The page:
State Laws Regulating Wage Garnishments

A wage garnishment is one method a creditor might use to recover unpaid debt.  Federal law exempts from garnishment 75% of disposable earnings per week, or an amount up to thirty times the federal minimum hourly wage, whichever is greater. Some states still have wage garnishment laws in place; however, when the federal law provides a larger exemption than the state law, the federal law supersedes the state law.

Note:  The state wage garnishment amounts in this section apply to creditors and debt collectors only. Your wages can always be garnished for delinquent taxes, student loans, child support and alimony in amounts that are sometimes higher than those listed in this section.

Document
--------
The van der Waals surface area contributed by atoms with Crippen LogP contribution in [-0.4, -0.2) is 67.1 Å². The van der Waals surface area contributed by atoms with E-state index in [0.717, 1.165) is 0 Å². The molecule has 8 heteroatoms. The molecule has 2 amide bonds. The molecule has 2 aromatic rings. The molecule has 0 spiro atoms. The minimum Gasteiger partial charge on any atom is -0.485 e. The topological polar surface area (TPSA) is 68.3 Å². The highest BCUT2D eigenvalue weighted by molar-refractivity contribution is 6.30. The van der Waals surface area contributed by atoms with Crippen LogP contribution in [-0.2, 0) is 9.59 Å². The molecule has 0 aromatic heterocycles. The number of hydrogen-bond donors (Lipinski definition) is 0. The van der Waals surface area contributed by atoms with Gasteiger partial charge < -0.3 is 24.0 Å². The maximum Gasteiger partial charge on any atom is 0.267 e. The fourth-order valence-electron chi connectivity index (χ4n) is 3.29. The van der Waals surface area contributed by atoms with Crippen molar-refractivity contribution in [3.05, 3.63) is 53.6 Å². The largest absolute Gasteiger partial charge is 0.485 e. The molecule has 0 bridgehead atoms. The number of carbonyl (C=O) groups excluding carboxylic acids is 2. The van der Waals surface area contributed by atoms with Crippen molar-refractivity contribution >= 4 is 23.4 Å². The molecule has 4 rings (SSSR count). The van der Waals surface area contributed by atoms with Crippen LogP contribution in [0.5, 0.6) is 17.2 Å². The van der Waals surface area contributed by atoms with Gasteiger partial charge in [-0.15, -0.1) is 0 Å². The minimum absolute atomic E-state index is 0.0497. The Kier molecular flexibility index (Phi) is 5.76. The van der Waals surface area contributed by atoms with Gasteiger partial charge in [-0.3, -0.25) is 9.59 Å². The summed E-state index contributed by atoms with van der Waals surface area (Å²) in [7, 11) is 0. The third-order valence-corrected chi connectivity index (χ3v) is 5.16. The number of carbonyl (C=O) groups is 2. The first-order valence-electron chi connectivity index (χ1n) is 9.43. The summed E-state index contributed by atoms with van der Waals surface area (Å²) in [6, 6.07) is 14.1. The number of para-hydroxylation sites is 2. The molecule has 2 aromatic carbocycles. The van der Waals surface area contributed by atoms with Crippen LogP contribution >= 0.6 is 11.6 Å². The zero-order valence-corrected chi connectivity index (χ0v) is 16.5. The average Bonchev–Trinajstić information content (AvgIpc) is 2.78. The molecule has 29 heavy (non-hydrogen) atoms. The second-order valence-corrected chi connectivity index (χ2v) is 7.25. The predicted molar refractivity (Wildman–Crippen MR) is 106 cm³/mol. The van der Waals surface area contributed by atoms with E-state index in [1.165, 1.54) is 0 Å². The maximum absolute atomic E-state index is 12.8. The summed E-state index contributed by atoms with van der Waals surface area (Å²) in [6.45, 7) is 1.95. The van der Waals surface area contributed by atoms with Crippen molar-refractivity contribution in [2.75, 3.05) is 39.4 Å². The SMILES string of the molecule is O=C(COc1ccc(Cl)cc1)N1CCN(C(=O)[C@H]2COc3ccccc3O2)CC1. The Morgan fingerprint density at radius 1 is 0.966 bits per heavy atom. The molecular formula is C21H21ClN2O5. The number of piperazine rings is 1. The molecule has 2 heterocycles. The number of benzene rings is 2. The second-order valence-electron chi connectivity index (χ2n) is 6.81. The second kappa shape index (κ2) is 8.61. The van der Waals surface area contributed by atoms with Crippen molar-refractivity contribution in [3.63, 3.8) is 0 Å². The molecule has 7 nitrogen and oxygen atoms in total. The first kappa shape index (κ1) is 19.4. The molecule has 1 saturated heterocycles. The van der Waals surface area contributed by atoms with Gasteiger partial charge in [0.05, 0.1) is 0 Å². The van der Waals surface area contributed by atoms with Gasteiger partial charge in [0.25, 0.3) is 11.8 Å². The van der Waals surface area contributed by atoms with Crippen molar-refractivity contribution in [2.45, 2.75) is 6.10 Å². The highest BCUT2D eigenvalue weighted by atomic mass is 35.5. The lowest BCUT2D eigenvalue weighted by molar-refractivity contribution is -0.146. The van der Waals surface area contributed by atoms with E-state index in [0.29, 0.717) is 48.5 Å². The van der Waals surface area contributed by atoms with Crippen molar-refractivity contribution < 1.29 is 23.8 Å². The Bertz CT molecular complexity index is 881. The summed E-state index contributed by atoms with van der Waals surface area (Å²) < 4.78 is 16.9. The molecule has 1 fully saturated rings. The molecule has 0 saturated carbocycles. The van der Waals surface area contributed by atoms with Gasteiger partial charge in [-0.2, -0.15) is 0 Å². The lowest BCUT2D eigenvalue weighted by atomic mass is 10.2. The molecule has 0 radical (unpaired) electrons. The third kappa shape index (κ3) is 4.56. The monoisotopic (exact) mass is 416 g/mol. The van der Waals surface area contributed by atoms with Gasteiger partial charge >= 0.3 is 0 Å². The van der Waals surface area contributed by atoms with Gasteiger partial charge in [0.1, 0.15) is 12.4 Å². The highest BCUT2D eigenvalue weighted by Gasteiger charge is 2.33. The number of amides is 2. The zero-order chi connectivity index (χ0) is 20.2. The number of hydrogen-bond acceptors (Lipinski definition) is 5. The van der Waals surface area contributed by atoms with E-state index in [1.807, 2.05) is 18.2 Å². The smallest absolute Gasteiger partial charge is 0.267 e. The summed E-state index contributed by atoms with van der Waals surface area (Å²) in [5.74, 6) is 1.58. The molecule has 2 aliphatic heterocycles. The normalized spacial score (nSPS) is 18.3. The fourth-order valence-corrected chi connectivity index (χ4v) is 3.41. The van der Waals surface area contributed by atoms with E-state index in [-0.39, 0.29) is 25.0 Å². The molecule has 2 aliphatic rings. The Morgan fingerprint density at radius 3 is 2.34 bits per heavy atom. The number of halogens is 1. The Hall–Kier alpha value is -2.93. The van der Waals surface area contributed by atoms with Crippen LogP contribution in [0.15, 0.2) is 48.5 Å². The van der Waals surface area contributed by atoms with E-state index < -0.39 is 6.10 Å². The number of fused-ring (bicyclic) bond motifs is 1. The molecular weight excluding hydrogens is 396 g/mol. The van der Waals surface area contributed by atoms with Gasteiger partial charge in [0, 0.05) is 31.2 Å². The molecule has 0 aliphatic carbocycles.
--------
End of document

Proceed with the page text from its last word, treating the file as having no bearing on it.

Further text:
Click on a state link at right to find out the wage garnishment information for a particular state.  Also provided for each state are the bankruptcy property exemptions, information about judgments, maximum interest rates that can be charged, bad check laws and statute of limitations for debt collection.

Related articles:

Can a Creditor or Collector Garnish My Wages?
What is a Wage Garnishment? How to Avoid One
How to Stop a Wage Garnishment
Can a Wage Garnishment be Reversed?
Paying Off a Writ of Garnishment
Federal Law Regulating Wage Garnishments

Debt Wage Garnishments  >  State Laws on Wage Garnishment
State Laws on Wage Garnishment
Wage Garnishments